Former Teacher Explores Love Of Heavy Metal With Wichita Record Store The Gate
Russell Horning began his journey as an educator in Mexico.
Then, after teaching high school and middle school in Wichita, he decided to make a career change.
Wichitan Russell Horning opened The Gate record store in May 2021.
Located at 115 S. Pattie, the shop serves as Wichita's home for heavy metal records. It's stocked with a vast array of classic metal albums — looking for Ozzy Osbourne's long out-of-print Speak of the Devil? Horning has it — as well as new stock from around the globe.
The Gate feels less like a retail space and more like a friend's living room. There are classic metal books and magazines on sale as well as the types of rarities only a true fan would take the time to notice.
Horning's road to opening the shop is an unlikely one. After teaching English for nearly 20 years, he decided to follow his passion for heavy metal and create a space that is uniquely his own and which seems poised to become a destination for metal fans in the region.
Horning recently spoke with KMUW about his career as an educator and, now, a retailer.
Your journey to opening this store is a pretty interesting one because you had a different career path.
I've been in education for 18 years and that's always been incredibly rewarding. The reason that I wanted to get into education was because I saw immediately that it was rewarding. I can see kind of a light when people were learning things. I got into education in Mexico. I was down there, spending some time, and wondered, "What am I going to do for work?" I saw that there were different English institutes. I thought, "Well, maybe I could wing that." I didn't have to have a degree in education to teach there. I didn't have that background, but from the first day, seeing that people were grateful and excited about learning English, I was hooked.
What was your educational path once you came back to the United States?
I was in Mexico for five years. I taught at a Catholic high school, and I taught at an English institute. Wonderful experiences. I really loved their approach on education and how they treat people. It was about treating the soul first and then education comes second. I've always taken that to heart. So, when I came back to the United States, I knew that I had to go back to school. I went to college for a year after high school and studied philosophy but I didn't know what to do with it. When I came back to the United States, I was completely driven and took nine classes for five years and got my degree from WSU. I taught at North High School for 11 years, and I taught at Wilbur Middle School for the last three years.
What was it like to become a full-time teacher after that initial spark you had in Mexico?
Kids are kids, and they're wonderful and so honest and sincere. Working with kids anywhere is great. You have to take into account that they are kids, and kids behave like kids. You have to know what you can control and what you can't control. Not letting certain things get you down was something that I always took account of. I always enjoyed it, even when times were difficult, or the behavior from students was difficult. That all comes from somewhere and you know, I never judged anyone. The reward for a lot of teachers is seeing the kids grow up and seeing them a year or two later, or seeing them graduate from college.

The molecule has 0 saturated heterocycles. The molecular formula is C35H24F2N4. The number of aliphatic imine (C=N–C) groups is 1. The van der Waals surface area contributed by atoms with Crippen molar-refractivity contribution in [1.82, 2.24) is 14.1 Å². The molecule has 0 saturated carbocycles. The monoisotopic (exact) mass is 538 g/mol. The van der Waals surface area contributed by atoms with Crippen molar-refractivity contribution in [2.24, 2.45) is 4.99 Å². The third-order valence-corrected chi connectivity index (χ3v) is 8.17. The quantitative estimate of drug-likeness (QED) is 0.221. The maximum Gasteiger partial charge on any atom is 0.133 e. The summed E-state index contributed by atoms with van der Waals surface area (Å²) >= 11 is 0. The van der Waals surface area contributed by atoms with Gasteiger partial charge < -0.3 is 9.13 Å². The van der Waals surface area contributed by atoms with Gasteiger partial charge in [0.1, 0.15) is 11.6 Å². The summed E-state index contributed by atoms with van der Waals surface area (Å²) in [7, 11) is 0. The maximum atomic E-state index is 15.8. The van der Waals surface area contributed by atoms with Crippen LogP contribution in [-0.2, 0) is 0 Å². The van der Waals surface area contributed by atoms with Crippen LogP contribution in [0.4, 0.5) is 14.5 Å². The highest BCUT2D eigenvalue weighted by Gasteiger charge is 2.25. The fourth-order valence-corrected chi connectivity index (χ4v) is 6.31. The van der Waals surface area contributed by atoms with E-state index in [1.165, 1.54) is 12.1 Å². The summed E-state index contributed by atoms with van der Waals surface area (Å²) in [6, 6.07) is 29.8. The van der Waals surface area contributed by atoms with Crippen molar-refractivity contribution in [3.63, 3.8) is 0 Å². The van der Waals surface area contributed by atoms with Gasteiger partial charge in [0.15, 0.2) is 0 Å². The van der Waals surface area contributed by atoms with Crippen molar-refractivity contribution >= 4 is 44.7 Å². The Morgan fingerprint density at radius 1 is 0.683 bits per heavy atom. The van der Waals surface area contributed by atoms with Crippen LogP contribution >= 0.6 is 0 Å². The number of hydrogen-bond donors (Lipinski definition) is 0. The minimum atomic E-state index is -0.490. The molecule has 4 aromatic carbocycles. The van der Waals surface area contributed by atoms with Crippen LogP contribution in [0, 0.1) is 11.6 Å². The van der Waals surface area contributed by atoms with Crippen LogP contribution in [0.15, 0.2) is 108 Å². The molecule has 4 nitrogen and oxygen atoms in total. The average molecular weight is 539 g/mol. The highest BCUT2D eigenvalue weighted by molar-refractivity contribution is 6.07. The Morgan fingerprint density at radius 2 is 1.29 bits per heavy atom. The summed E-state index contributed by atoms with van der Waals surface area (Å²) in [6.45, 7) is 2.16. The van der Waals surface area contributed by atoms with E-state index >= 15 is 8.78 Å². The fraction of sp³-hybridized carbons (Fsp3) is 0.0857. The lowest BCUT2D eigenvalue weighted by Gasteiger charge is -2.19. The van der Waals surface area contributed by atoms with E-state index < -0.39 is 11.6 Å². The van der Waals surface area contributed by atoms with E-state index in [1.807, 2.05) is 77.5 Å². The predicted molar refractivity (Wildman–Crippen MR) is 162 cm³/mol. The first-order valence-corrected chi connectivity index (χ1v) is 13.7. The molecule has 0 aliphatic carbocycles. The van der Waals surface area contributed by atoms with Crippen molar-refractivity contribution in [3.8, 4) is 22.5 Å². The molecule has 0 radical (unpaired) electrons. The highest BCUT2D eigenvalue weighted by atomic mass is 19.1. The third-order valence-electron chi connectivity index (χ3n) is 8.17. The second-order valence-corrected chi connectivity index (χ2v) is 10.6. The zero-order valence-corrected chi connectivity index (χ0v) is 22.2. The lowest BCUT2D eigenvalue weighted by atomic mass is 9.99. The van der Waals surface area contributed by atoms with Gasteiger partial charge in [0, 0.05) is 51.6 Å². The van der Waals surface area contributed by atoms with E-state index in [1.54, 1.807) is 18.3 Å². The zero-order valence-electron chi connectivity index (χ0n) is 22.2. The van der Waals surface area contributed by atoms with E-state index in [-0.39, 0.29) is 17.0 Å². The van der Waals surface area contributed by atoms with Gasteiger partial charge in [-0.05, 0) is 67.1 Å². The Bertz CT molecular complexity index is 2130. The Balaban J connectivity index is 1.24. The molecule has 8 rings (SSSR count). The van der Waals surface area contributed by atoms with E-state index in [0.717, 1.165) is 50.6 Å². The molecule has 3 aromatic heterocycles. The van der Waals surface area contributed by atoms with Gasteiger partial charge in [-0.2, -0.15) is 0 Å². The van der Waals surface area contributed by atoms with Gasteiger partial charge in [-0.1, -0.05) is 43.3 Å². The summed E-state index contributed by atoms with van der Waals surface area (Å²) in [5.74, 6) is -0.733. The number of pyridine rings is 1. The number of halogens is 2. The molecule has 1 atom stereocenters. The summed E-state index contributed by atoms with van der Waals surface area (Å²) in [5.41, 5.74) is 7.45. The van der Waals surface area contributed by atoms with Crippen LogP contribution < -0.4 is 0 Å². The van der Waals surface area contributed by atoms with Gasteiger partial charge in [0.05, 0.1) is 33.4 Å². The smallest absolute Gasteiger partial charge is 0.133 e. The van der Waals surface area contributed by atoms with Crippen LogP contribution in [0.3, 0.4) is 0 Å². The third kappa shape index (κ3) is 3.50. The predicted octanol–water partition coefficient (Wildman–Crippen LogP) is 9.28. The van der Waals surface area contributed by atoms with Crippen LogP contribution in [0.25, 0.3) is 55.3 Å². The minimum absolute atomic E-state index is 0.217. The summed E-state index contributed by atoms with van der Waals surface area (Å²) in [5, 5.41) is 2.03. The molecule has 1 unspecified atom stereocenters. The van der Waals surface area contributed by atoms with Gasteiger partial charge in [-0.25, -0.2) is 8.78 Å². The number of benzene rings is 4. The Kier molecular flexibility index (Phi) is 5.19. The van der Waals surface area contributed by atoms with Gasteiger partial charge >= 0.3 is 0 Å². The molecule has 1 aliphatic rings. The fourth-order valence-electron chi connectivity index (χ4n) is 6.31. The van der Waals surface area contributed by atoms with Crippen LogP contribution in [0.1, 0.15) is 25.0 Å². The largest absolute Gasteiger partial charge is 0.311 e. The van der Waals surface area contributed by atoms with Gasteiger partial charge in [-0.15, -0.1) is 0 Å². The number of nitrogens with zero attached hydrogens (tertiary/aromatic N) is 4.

Where did the heavy metal journey begin for you?
When I was young, Mötley Crüe, Def Leppard, all of those bands were prominent and mainstream to the point of being on the radio all the time. My brothers listened to Quiet Riot and bands of that nature. I always enjoyed the guitar, drums, bass, the riffs, the vocals, the energy, the emotion. [Eventually], I started finding bands that weren't as poppy, not as mainstream, Judas Priest, Iron Maiden, King Diamond, those kinds of bands are what really hooked me [and helped me to discover] this world. But I do think that those other bands were kind of that gateway for me to discover that that's one of the reasons that I went with The Gate on the name because there have been different bands and different experiences and that have developed into opening doors to this kind of a world.
Where did the idea for the store come from? Were you selling online?
I've sold online for the last few years. I started selling some things and noticed different markets and started feeling more confident about how to evaluate and grade records. I was in my basement and it was getting cluttered and I needed a bit more room. I was getting tired of sending stuff off to New York, California, Texas, over and over. I knew that if I had a storefront that people not only would appreciate it, but they'd love it because great music is great music. I thought people would come out of the woodwork and that people would surprise me. That's definitely been the case.
One thing about this store is that — and this term gets overused — but the stock is very carefully curated.
I really want to have things that you're not going to see in other stores. I really think about the selections a lot. With the new stuff, I'm trying to find things that I think are great and using my taste [in considering what to sell]. A lot of [the used] pieces are things that came from my collection. I'm also hunting, looking, talking with old friends, seeing if there's anything I could trade for. [Sometimes] it's just something I want to have in the store because it'll be a great piece.
One of the things I enjoyed about record stores is that they were always social hubs. I might see a person with a backpatch on their jacket and say, "Hey, you like Metal Church too?" It was the start of a conversation and sometimes deep friendships.
I hope that it is a hub. I hope that people are able to relate to one another. It seems to me that when people come in here, they feel very comfortable and that it's like their place.